The definitive literary treatment of a police state is George Orwell's novel Nineteen Eighty-Four, which describes a totalitarian regime that uses the excuse of constant war to permit police and security cameras to surveil the entire population.
Until the fall of the Berlin Wall, a classic modern police state was East Germany, or the German Democratic Republic (GDR). The country's secret police force, the Stasi (or Ministerium für Staatssicherheit) maintained an incredibly close watch over East German citizens, to the point where virtually every residential building, place of employment or place of leisure was home to at least one Stasi informant.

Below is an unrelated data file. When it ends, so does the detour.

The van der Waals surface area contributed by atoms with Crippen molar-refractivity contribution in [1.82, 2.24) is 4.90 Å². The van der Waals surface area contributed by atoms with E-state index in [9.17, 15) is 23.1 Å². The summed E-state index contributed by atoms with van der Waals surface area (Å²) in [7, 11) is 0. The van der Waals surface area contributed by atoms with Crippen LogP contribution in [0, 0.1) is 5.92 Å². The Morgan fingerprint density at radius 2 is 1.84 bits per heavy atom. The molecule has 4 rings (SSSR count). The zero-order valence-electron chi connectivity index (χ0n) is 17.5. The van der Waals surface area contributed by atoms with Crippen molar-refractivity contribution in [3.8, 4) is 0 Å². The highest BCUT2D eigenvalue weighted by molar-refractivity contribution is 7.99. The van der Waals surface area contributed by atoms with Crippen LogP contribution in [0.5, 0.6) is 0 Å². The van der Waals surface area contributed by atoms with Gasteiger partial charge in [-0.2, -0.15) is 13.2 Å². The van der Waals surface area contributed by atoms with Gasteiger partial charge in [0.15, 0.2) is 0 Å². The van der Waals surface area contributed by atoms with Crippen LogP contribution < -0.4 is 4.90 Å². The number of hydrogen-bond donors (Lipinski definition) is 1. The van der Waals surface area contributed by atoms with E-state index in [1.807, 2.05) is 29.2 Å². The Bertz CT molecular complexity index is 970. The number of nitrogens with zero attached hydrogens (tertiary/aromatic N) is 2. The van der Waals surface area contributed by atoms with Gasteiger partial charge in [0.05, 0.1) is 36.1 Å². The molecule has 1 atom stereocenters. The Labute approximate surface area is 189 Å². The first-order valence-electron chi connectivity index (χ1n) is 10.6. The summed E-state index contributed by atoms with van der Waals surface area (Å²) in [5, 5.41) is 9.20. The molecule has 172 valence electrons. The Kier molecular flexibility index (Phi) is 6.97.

The constitution of the United States has provisions in place to protect citizens from unreasonable actions by police. Specifically, the U.S. Constitution and the Bill of Rights assert that people accused of crimes have certain rights, such as
However, many attempts have been made to bend these rules and regulations throughout the history of the United States. Recently, reaction to the September 11, 2001 Terrorist Attack, and the passage of the USA PATRIOT Act has expanded powers of the government to surveil and detain people it considers potential terrorists without affording them rights of due process, such as those listed in the Fourth, Fifth, and Sixth Amendments. A proposed new act, the Domestic Security Enhancement Act of 2003 is likely to accelerate this process, and is being fought by civil libertarian groups like the ACLU.